Insecure Writer's Support GroupThis post was written as part of the Insecure Writer’s Support Group blog hop. If you want to visit the other IWSG member blogs, or sign up yourself, you can do so here.

Lessons I Learnt from Writing my First Book Series

BooksComing to the end of my first series, and starting on my second got me thinking about what I wanted to do differently. About the mistakes I made, and the lessons I learnt.

Start Your Series Bible While You’re Plotting

I definitely learnt this the hard way. I started my series bible while I was writing book 3. I’ve never finished it. I spent much of my writing time flicking through the previous books looking up character names and fact checking. Having my series bible would have been so much easier.

You won’t remember side character names, or which side of your main character’s nose has the scar, or what they ate for breakfast that morning. Start your series bible right at the beginning, and keep it up to date throughout.

Plot Subsequent Books Before Writing the First

One word: foreshadowing. I had a lot of happy accidents with my first series, but it would have been great to have been able to purposefully place things that would be used in subsequent books. It links them together (and makes you look clever).

Knowing how the series ends before you start writing it allows you to place hints and little reveals along the way. It keeps you focussed, and keeps your characters focussed, and just makes for a tighter, more coherent series.

Release in Quick Succession (no one cares about an unfinished series)

Marketing your books is tough when your series is unfinished. There’s so much I’ve put off until the last book’s released. And I really feel for those quick readers, the ones reading a book a day, unable to complete the story. I worry that I might lose them in the wait between books. Many readers won’t even start a series until it’s finished.

I’m not the fastest writer, and I’ve managed to get the time it takes to produce a book, from plotting to release, down to around six to nine months, but I’d like to get it down even more. Pre-plotting all the books is a good start, allowing me to jump into writing book 2 the second book 1 goes off to betas.

Retain Your Beta Readers (but accept that you’ll likely lose some)

Picking up new beta readers part way through a series brings its own issues: do you send them the previous books and wait that much longer while they read them all, or get their opinion of it as a standalone? It could give an interesting perspective, but where do you find beta readers happy to read a random book from the middle of a series they don’t know?

Far better to recruit a good number at the start, understanding that you’re likely to lose some along the way, and keep hold of them throughout. After all, good beta readers are like gold dust, and you should be keeping them close regardless.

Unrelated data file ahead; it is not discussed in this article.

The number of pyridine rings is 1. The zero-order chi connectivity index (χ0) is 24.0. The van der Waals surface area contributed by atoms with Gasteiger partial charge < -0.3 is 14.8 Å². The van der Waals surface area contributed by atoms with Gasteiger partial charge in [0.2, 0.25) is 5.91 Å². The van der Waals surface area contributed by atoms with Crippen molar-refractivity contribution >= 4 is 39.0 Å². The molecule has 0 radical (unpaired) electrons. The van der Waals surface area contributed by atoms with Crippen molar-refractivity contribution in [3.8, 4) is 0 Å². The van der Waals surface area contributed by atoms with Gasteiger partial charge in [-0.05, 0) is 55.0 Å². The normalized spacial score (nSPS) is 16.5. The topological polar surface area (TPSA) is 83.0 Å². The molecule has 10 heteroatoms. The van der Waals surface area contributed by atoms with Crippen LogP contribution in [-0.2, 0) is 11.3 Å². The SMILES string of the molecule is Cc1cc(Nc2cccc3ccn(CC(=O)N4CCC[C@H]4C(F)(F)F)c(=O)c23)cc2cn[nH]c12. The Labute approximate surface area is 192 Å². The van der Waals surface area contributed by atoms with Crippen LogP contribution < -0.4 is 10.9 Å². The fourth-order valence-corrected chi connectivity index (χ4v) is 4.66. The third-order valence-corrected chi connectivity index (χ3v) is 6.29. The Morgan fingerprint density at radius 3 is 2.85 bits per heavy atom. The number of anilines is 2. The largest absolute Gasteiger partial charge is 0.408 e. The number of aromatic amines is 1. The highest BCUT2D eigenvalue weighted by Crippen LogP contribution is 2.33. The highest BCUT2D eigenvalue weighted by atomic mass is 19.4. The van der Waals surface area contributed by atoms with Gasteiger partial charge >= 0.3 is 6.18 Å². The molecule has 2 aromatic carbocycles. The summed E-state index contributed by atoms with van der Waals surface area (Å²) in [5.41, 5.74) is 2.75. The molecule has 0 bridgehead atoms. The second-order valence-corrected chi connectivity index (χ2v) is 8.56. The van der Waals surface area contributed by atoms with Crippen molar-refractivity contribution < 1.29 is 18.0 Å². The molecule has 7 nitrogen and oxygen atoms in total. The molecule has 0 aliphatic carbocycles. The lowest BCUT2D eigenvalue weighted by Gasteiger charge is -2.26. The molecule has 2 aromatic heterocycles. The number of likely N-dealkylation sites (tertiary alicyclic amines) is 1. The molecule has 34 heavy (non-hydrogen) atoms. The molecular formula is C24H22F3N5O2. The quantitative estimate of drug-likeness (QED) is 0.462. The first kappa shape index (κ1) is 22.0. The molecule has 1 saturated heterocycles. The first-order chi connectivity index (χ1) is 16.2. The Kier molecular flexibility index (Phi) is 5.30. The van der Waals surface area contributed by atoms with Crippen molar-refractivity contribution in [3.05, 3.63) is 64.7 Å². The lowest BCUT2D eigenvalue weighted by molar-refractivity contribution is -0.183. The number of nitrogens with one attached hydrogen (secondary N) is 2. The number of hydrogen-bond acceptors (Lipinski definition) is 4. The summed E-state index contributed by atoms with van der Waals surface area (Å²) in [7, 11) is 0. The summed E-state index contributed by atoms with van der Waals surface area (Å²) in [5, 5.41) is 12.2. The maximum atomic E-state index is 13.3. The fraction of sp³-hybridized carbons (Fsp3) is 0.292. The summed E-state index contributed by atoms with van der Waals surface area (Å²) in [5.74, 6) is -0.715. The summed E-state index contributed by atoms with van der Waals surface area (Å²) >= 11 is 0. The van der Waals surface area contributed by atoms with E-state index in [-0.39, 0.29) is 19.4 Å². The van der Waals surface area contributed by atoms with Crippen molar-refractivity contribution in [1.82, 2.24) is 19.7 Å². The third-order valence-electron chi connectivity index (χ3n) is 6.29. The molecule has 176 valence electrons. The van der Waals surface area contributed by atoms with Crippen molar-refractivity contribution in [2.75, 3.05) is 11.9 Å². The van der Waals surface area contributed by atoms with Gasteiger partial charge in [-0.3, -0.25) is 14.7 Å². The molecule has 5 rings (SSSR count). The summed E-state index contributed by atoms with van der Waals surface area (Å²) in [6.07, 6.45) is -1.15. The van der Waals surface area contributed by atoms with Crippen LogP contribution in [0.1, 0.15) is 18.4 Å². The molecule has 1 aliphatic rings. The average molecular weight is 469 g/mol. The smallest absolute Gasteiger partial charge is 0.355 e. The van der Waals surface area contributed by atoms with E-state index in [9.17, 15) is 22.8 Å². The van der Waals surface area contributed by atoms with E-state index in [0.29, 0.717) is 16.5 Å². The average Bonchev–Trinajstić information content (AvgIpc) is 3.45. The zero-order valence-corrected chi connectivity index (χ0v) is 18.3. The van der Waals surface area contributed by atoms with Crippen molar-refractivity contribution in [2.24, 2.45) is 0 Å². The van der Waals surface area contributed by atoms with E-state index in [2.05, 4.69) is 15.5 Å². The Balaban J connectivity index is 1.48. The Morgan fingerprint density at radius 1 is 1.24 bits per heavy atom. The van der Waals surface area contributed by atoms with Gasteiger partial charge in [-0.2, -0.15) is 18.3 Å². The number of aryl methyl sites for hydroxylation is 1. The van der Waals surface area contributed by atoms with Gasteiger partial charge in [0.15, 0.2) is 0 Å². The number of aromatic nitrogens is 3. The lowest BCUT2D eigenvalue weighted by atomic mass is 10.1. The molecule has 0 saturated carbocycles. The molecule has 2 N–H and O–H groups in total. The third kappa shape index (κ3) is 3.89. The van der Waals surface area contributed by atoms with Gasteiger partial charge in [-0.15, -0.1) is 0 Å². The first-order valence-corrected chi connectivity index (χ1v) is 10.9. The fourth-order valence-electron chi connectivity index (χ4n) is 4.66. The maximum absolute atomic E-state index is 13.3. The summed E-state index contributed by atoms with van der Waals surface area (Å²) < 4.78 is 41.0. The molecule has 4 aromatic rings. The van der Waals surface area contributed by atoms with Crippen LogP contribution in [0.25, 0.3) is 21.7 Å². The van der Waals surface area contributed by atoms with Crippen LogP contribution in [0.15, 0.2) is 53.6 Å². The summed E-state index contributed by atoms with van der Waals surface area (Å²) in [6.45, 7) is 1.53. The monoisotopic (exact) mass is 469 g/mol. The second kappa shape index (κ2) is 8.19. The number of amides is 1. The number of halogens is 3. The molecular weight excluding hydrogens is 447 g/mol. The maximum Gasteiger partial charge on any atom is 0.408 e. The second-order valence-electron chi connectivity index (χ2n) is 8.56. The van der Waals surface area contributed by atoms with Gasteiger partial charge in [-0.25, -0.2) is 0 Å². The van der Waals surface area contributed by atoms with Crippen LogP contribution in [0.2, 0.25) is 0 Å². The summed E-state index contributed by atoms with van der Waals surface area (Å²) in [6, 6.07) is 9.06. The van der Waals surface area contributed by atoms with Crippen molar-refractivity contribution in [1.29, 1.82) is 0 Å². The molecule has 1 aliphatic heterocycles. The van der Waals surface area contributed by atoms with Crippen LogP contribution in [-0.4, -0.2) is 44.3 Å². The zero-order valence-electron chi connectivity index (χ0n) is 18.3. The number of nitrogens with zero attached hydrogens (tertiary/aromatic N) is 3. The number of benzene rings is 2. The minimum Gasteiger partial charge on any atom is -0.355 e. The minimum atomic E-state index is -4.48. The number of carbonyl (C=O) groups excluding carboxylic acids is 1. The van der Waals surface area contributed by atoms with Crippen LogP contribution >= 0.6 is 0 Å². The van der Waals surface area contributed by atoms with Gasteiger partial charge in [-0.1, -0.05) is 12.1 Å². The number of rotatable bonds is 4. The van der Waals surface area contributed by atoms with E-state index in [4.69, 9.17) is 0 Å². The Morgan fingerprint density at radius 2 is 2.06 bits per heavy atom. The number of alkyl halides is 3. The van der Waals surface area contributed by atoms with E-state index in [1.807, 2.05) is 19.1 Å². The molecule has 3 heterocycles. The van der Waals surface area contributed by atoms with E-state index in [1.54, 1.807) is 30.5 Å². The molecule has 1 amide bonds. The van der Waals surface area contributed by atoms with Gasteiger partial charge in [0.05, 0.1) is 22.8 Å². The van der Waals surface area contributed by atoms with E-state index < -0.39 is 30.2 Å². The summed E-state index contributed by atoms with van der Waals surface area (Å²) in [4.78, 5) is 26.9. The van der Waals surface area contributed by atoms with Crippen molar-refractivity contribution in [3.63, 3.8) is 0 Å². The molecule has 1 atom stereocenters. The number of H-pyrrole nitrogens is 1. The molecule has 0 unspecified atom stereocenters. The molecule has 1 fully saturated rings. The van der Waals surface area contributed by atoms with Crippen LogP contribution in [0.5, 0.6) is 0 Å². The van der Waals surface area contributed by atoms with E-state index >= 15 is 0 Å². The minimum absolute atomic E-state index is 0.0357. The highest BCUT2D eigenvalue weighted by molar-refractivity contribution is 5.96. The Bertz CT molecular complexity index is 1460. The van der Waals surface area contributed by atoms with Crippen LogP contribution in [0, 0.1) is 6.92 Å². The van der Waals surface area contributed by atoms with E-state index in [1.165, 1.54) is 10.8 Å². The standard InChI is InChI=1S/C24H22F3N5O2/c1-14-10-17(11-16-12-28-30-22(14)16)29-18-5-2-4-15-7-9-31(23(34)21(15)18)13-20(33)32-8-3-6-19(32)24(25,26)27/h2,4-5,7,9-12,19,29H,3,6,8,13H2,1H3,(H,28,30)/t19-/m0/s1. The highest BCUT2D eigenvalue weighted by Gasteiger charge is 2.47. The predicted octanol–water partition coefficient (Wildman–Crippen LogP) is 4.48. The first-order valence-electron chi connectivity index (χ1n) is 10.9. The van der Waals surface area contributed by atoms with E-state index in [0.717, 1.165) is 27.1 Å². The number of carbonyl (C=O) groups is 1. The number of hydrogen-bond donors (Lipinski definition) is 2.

Outsource What You Can (and use the same suppliers)

Writing and publishing a whole series is a huge undertaking, and if you are aiming to publish in rapid succession, there’s a load of stuff you can outsource to save yourself the time and effort: editing, proofreading, formatting, blurb writing, cover design, marketing. Of course, we don’t all have endless budgets for this, so outsource what you can’t do yourself.

With a series, consistency is key. You want loyal readers to know at a glance which books are in the same series. Just as you wouldn’t change the main character’s name after book 2, where you can, use the same suppliers. You know what you’re getting, and, hopefully, there won’t be any surprises to deal with.

Story Worms (When You Don’t Have Plot Bunnies to Play With)

Wellington BootsMany writers talk about plot bunnies; when you get one little idea, and then it multiplies and multiplies, and very soon you’re overrun with baby plot bunnies. Sometimes too many ideas coming too quickly. It can be easy to get overwhelmed.

I, on the other hand, don’t get plot bunnies. I get story worms.

Out of the blue, I’ll become aware of one, buried deep in my brain. Sometimes I’ll glimpse its little head poking out, other times just evidence of its presence: holes, worm poo. I know it’s there, but I can’t get to it.

Far from being rapid multipliers like plot bunnies, my story worms need to be charmed out. It’s a gentle process requiring skill, patience, a little luck, and the ability to not care if you look a bit silly doing it.

I’ll do what it takes to get those worms out: worm grunting, worm fiddling, twanging, music, dance, or simply stamping my feet. And when a head finally breaks the surface, I have to grab it, pull it, and hope it comes out intact.

So while some writers are rounding up wayward plot bunnies, I’ll be in my wellies doing a rain dance. Because that’s the great thing about writing; we all have our own special ways of doing it, but it always helps to be a little bit crazy.